# [EM] The Sainte-Lague index and proportionality

Kristofer Munsterhjelm km_elmet at lavabit.com
Wed Jul 18 06:05:55 PDT 2012

```On 07/15/2012 11:47 AM, Michael Ossipoff wrote:
>>> If unbias in each allocation is all-important, then can anything else be
>>> as good as trial-and-error minimization of the measured correlation
>>> between q and s/q, for each allocation?
>>
>>
>> You answered this below. If you know the distribution, then you can directly
>> find out what kind of rounding rule would be best and you'd use that one.
>
> Yes, but that's a big "if".  But if you, by trial and error, in each
> allocation, minimize the measured correlation between q and s/q, then
> you're achieving unbias, and you needn't know or assume anything about
> that distribution.
>
> Besides, Pearson correlation is well-known, and WW is new. And
> minimizing correlation is obvious and easily explained.  Of course
> you're losing the minimization of the deviation of  states' s/q from
> its ideal equal value.
>
> On the other hand, if an one exponential function, over the entire
> range of states, is a good approximation, then we have a constant p.
> And that p that is just very slightly less than .5 wouldn't be so hard
> to get acceptance for, if it's explained that it gets rid of Webster's
> tiny bias of about 1/3 of one percent.   ...to better attain more true
> unbias.
>
> So either approach would be proposable, if that one overall
> exponential is a good approximation. But Warren himself admitted that,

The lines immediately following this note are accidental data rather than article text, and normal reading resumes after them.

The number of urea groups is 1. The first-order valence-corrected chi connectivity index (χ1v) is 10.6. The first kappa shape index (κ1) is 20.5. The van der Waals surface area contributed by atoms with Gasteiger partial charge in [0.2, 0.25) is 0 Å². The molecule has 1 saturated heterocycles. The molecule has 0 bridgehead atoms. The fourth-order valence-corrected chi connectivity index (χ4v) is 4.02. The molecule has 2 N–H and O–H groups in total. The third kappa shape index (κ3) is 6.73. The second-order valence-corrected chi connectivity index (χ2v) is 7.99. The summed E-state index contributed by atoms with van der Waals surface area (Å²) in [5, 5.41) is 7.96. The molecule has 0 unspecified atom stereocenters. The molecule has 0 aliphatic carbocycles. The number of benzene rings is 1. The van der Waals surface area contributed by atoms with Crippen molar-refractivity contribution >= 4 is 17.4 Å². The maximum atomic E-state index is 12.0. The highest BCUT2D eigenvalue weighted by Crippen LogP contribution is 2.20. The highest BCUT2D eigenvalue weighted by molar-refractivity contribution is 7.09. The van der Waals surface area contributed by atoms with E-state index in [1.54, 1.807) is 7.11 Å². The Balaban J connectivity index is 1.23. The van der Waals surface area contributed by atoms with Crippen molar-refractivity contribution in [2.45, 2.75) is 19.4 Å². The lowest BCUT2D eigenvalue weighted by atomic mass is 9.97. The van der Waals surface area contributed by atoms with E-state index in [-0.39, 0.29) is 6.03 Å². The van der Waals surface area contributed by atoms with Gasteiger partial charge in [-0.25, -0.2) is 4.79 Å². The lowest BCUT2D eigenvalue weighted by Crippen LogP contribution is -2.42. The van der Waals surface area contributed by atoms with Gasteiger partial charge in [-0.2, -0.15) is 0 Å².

> at the low-population end, it isn't accurate, because the states, at
> some point, stop getting smaller. But Warren said that his single
> exponential function worked pretty well in his tests.

Gibrat's law ( https://en.wikipedia.org/wiki/Gibrat%27s_law ) suggests a
log-normal distribution, and indeed the tail of such a distribution is
exponential.

After reading about it, I did some tests with US state populations (of
latest census), and a kernel density estimate of the logarithms of the
populations show a distribution that looks a lot like a sum of
Gaussians. So log-normal is a reasonable first approximation. To get a
better approximation, use the exponential of a fitted sum of Gaussians,
which would be log-normals multiplied -- I think.

I haven't tested on past populations, so perhaps my sample size is
insufficient. Still, if it is not, that would explain why Warren's
exponential function worked well -- and presumably, a log-normal fit
would work better yet.

```